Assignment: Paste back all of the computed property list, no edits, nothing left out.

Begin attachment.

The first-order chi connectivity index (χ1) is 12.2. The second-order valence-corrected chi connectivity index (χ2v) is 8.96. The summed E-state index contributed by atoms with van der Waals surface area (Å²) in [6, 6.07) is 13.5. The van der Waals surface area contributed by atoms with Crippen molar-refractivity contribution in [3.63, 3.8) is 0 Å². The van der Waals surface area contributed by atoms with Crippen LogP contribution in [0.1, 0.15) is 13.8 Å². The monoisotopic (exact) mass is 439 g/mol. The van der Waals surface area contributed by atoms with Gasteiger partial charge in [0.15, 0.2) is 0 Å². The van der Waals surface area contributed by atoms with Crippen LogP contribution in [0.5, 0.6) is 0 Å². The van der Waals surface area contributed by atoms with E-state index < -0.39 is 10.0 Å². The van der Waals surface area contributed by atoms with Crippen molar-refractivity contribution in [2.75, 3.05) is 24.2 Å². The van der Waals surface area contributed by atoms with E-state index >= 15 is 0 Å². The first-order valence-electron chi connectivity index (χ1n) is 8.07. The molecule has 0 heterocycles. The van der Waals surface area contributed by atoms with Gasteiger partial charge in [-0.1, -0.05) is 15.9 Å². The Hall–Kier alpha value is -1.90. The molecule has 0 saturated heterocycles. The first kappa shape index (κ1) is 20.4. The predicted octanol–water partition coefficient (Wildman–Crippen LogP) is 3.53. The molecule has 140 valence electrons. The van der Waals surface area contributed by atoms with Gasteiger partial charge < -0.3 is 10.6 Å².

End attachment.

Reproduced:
The first-order chi connectivity index (χ1) is 12.2. The second-order valence-corrected chi connectivity index (χ2v) is 8.96. The summed E-state index contributed by atoms with van der Waals surface area (Å²) in [6, 6.07) is 13.5. The van der Waals surface area contributed by atoms with Crippen molar-refractivity contribution in [3.63, 3.8) is 0 Å². The van der Waals surface area contributed by atoms with Crippen LogP contribution in [0.1, 0.15) is 13.8 Å². The monoisotopic (exact) mass is 439 g/mol. The van der Waals surface area contributed by atoms with Gasteiger partial charge in [0.15, 0.2) is 0 Å². The van der Waals surface area contributed by atoms with Crippen LogP contribution in [0.5, 0.6) is 0 Å². The van der Waals surface area contributed by atoms with E-state index < -0.39 is 10.0 Å². The van der Waals surface area contributed by atoms with Crippen molar-refractivity contribution in [2.75, 3.05) is 24.2 Å². The van der Waals surface area contributed by atoms with E-state index >= 15 is 0 Å². The first-order valence-electron chi connectivity index (χ1n) is 8.07. The molecule has 0 heterocycles. The van der Waals surface area contributed by atoms with Gasteiger partial charge in [-0.1, -0.05) is 15.9 Å². The Hall–Kier alpha value is -1.90. The molecule has 0 saturated heterocycles. The first kappa shape index (κ1) is 20.4. The predicted octanol–water partition coefficient (Wildman–Crippen LogP) is 3.53. The molecule has 140 valence electrons. The van der Waals surface area contributed by atoms with Gasteiger partial charge < -0.3 is 10.6 Å².